The Hong Kong Courts recently dismissed challenge proceedings brought against the chair of the tribunal in an international arbitration seated in Hong Kong between ZTE, a mainland Chinese corporation, and JSIT, a South Korean company.

The challenge was brought by ZTE and was based primarily on the assertion that the chair, Mr Philip Yang, had failed to disclose his close professional and social relationship with JSIT's counsel, Freshfields and in particular Dr Michael Moser. Mr Yang maintained that that relationship was strictly professional and social in arbitration related matters, and that he had similar relationships with virtually all of the law firms in Hong Kong which handle arbitration cases consistently.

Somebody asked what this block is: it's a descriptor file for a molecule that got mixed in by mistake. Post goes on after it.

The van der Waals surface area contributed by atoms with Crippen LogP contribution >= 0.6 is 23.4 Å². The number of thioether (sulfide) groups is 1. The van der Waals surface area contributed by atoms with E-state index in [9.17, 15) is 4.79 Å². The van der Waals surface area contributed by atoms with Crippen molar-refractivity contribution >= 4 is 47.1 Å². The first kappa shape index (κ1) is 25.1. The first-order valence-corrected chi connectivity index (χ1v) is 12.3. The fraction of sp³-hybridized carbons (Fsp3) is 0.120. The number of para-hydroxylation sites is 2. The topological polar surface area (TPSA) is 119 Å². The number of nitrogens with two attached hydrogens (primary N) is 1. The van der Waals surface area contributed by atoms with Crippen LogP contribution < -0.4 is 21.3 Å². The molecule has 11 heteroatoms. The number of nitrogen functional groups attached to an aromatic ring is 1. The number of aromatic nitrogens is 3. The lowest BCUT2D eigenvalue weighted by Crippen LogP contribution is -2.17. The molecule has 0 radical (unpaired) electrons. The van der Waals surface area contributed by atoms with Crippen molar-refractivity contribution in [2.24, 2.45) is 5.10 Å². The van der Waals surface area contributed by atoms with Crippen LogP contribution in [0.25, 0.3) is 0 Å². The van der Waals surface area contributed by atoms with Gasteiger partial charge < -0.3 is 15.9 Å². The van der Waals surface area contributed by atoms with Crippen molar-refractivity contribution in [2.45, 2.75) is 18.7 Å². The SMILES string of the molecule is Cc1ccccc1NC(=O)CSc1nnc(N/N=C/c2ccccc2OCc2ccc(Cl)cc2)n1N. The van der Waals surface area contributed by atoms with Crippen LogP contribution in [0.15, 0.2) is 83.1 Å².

In preparation for its application, JSIT had sent a 15 point questionnaire to Mr. Yang regarding that relationship. Mr. Yang initially refused to answer the questionnaire, citing a difference between an arbitrator's duties of disclosure in relation to independence and impartiality and a party's right to cross-examine the arbitrator, but answered it once he was ordered to appear in the court proceedings.

In rejecting JSIT's challenge to Mr Yang, Wong J applied the test of whether an "objective fair minded and informed observer who had read the relevant correspondence in context" would consider Mr Yang to be biased. She held that Mr Yang's relationship with JSIT's counsel was not a "disqualifying relationship" and that he did not have an obligation to disclose that relationship. (Jung Science Information Technology Co Ltd b ZTE Corporation HCCT 14/2008).